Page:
Hearthstone vs Magic – Which One is Better?

Hearthstone: Heroes of Warcraft exploded onto the digital card game scene in 2014 with its combination of fast gameplay, lovable art style, accessible strategy and a free-to-play model that rewarded rather than punished free users. It also added a whole lot of charm and humor on top with its colorful, loud, animated gameplay. Undoubtedly, in the world of digital card games, 2014 was the “Year of Hearthstone”.

Being the new kid on the block, Hearthstone invited inevitable comparisons to the mother of all trading card games, Magic: The Gathering. It is clear that Hearthstone’s core gameplay heavily borrows from Magic. Yet it simplifies and streamlines it for a faster, more accessible digital experience. Many have welcomed the game as exactly what the trading card game genre has been desperately needing for many years now, while others have decried it as a game for casual rather than serious gamers, lacking player interactivity and strategic depth.

So which is the better game?

Screenshots of Hearthstone and a digital version of Magic: the Gathering.

Screenshots of Hearthstone (left) and a digital version of Magic: the Gathering (right).

Hearthstone’s Reception

Hearthstone’s reception was overwhelmingly positive with a Metacritic rating of 88. However, not everyone was as impressed. Brian Kibler, a world pro Magic player and game designer himself stated at the initial release that he felt Hearthstone lacked a competitive future and was inherently imbalanced due to the Class Hero powers. He was proven dead wrong about its future even just one year later, and is now a Hearthstone fanatic himself. Even the diversity of top competitive decks between Classes shows that the Hero powers are not as unbalanced as he first suggested.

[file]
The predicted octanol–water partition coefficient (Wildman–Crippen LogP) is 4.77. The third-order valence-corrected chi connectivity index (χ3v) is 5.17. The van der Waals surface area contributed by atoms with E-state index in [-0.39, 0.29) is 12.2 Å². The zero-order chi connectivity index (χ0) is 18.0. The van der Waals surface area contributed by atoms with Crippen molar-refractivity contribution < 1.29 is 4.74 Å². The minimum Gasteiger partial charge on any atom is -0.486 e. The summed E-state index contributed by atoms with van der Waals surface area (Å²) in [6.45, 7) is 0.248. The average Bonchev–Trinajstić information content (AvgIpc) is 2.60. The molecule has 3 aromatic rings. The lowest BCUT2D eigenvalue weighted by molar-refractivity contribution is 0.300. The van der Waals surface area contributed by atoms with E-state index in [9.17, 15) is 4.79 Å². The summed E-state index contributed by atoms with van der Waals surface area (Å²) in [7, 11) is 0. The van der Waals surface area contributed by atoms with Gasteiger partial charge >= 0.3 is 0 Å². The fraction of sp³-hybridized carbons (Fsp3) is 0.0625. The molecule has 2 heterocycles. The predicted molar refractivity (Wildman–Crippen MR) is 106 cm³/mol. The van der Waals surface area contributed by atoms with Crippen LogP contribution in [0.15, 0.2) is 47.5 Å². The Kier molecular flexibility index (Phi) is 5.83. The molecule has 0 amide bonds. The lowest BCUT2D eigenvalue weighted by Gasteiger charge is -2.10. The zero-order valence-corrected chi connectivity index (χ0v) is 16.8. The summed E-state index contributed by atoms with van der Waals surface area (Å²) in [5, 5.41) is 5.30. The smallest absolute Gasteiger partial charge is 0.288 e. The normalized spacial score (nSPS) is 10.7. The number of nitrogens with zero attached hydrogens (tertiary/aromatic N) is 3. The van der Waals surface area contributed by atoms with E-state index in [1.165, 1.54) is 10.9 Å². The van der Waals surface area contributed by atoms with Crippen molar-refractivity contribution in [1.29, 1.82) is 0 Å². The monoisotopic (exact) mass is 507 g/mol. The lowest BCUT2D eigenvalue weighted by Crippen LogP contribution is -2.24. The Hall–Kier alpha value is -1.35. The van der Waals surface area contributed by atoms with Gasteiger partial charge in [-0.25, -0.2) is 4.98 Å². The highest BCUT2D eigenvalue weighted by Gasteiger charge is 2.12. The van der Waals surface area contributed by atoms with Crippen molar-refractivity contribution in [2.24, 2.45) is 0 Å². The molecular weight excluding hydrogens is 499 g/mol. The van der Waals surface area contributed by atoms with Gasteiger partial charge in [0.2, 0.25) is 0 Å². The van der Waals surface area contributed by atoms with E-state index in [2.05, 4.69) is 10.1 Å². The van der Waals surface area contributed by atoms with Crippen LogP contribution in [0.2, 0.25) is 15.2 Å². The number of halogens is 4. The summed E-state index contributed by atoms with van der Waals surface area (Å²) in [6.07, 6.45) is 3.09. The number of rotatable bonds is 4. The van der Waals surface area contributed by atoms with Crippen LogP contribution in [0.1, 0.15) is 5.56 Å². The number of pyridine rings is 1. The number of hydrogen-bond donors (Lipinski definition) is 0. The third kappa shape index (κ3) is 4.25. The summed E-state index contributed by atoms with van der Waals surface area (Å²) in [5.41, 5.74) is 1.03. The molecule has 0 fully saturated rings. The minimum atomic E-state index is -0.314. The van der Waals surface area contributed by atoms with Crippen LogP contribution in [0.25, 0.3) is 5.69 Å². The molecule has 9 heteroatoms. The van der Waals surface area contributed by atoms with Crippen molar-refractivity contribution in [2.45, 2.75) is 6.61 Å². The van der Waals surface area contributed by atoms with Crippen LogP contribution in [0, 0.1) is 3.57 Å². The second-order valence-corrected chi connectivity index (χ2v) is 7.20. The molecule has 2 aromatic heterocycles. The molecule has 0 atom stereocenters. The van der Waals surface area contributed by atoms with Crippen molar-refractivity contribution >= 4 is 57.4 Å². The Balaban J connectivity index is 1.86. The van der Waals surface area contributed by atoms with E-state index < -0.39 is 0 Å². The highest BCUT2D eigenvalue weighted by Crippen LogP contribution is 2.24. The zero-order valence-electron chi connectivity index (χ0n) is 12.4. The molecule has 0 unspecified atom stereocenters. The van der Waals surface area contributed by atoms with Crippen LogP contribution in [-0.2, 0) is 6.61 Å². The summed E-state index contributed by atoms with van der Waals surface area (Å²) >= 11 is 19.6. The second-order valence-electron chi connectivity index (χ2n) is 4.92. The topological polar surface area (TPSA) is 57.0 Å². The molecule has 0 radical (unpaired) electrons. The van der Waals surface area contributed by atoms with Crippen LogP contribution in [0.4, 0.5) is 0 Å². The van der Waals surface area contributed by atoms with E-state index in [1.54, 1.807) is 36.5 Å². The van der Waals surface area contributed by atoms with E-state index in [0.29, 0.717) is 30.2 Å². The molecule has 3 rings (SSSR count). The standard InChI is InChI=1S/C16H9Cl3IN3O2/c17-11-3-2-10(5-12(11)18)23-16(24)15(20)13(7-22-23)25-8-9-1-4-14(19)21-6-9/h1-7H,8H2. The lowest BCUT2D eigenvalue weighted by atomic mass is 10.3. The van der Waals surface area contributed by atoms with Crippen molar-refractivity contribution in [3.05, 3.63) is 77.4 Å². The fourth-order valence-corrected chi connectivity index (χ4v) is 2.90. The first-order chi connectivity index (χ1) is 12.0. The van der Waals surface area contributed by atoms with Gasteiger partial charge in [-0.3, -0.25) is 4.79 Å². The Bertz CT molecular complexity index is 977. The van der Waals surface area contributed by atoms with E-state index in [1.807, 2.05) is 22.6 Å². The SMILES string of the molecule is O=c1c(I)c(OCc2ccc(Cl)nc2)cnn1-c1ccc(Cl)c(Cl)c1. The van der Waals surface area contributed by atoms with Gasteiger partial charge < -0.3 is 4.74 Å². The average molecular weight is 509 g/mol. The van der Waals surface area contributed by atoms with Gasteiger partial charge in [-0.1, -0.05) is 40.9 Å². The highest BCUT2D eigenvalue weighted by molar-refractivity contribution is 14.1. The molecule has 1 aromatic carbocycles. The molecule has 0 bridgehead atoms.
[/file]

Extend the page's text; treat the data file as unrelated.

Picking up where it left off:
When one of the world’s leading Magic players does a complete 180 turn on the game, I think that really says something. Hearthstone is a serious contender to the throne long held by Magic, and this is something we haven’t seen for quite a while in the world of TCGs, especially digital versions of TCG games.

However, it’s important to realize that there are some very fundamental differences between the two games that need to be kept in mind when attempting to answer a question such as “Which one is better?” As with most questions, context is everything – so we’ll need to come at the question from a few different angles.

Gameplay Mechanics

One way to compare the two games is to look at the mechanics of core gameplay in each one. There are more similarities than differences, but its worth quickly going over the two to see how they compare. (Please note: Every attempt was made to ensure the accuracy of this data, but some simplification / approximation may be applied.)

Mechanics in each Hearthstone: Heroes of Warcraft Magic: the Gathering
Deck size 30 60 (constructed), 40 (draft)
 Card Types Minions, Spells, Weapons  Creatures, Enchantments, Instants, Sorceries, Artifacts, Lands, Planeswalkers
 Factions  9 Classes 5 Colors & ‘Colorless’
Card Costs 0-10 Mana, factionless 0-10+ Mana, colored and colorless
Resource System Gain 1 factionless Mana per turn Play 1 Land per turn, tap Lands for colored Mana
Combat Attacker chooses targets Attacker declares attacks, Defender chooses blockers
Minion / Creature Stats Attack and Health – damage dealt stays at end of turn Power and Toughness – damage dealt is removed at the end of turn
Cards Total in Game 505 13,651